Dreyfus is always open to suggestions when it comes to making tweaks to the point-scoring criteria and formula. And the GPI’s boss also isn’t afraid to make difficult decisions, such as axing players from the GPI. Jean-Paul Pasqualini and Cedric Rossi will soon be removed after a video emerged last year that allegedly showed the pair signaling their hole cards to each other on the final table of the Partouche Poker Tour Main Event in 2009. 

They finished first and second, although no suspicions were raised at the time. After the video surfaced, Dreyfus sent his views and the footage to the GPI’s top 50 players and a few tournament directors. ‘I would say 99.8% of those who replied said they supported me. We cannot have players who were caught on camera cheating represented in the ranking. It makes no sense.’ It was a ‘bold and scary move’, according to Dreyfus, but illustrates how he doesn’t want anyone or anything besmirching the legitimacy of his ranking system. 

He’s passionate about this project, as well as the other poker-related businesses in his swelling portfolio, including Fantasy Poker Manager (similar to Fantasy Football). As well as the hugely successful EPT now using the GPI to decide its Player of the Year, there seems to be overwhelming support in the poker community for what he’s building. The kudos of being ranked number one tournament player in the world creates a buzz and a target for the game’s elite to chase. Plus, circuit grinders and amateurs are able to see where they stand in the tournament food chain. There’s something for everyone. 

When Dreyfus first acquired the GPI he considered staging a tournament solely for the ranking’s top 100 players, which would determine the best tournament player. But he soon conceded that this concept was intrinsically flawed, so canned the idea. ‘It would just be the best poker player who won a tournament full of the best players. The reality is that only a ranking based on several criteria gives the best picture of who are the best poker players in the world right now.’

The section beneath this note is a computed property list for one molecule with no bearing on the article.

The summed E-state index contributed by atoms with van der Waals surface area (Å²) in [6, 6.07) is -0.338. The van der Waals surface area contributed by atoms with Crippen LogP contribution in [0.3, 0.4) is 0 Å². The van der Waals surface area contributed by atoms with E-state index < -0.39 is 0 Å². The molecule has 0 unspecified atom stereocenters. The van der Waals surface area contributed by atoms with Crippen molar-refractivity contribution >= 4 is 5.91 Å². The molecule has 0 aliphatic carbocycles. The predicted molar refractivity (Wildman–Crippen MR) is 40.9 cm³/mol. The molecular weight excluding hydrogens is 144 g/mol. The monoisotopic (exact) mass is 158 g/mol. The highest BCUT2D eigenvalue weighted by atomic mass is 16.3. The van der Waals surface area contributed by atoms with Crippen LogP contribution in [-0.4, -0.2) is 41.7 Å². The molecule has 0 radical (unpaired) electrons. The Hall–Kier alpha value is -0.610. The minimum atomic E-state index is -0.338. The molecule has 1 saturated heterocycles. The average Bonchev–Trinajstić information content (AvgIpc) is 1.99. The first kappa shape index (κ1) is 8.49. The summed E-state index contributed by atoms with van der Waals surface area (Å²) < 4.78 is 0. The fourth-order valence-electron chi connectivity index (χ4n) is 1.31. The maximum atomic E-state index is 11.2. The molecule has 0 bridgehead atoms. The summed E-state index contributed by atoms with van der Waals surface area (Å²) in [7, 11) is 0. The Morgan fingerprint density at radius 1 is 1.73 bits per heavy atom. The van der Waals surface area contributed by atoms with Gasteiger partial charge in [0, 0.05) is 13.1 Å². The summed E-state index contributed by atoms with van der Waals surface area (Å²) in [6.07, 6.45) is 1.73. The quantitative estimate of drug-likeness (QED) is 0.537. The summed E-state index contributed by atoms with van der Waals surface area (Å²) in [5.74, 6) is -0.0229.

For the time being that’s Schemion. However, his lead could soon evaporate with the chock-a-block schedule of tournaments on the horizon and Negreanu and a group of Schemion’s compatriots chasing him down. One thing’s for sure, it’s not going to be dull watching this struggle for supremacy unfold. 

Kid Poker rules the decade

With it being roughly ten years since Tennessee accountant Chris Moneymaker helped spark the poker boom, the GPI decided to use its point scoring system to crown a Player of the Decade. The ageing factor was omitted and a maximum of 12 results per year were used to reach the overall score. The star-studded ‘final table’ of nine included legends of the game but it was Daniel Negreanu, third on the all-time money list with $21.2 million in winnings, who scooped the coveted award. 

The Canadian tells Pokerplayer: ‘It’s pretty cool to be honoured for the body of work and consistent results I’ve put together over the last ten years, especially with all the changes the game has seen.’


[table id=54 /]

Subscribe to PokerPlayer for the very latest stories from the world of poker – just £15.99 for a year! 

Pin It

Comments are closed.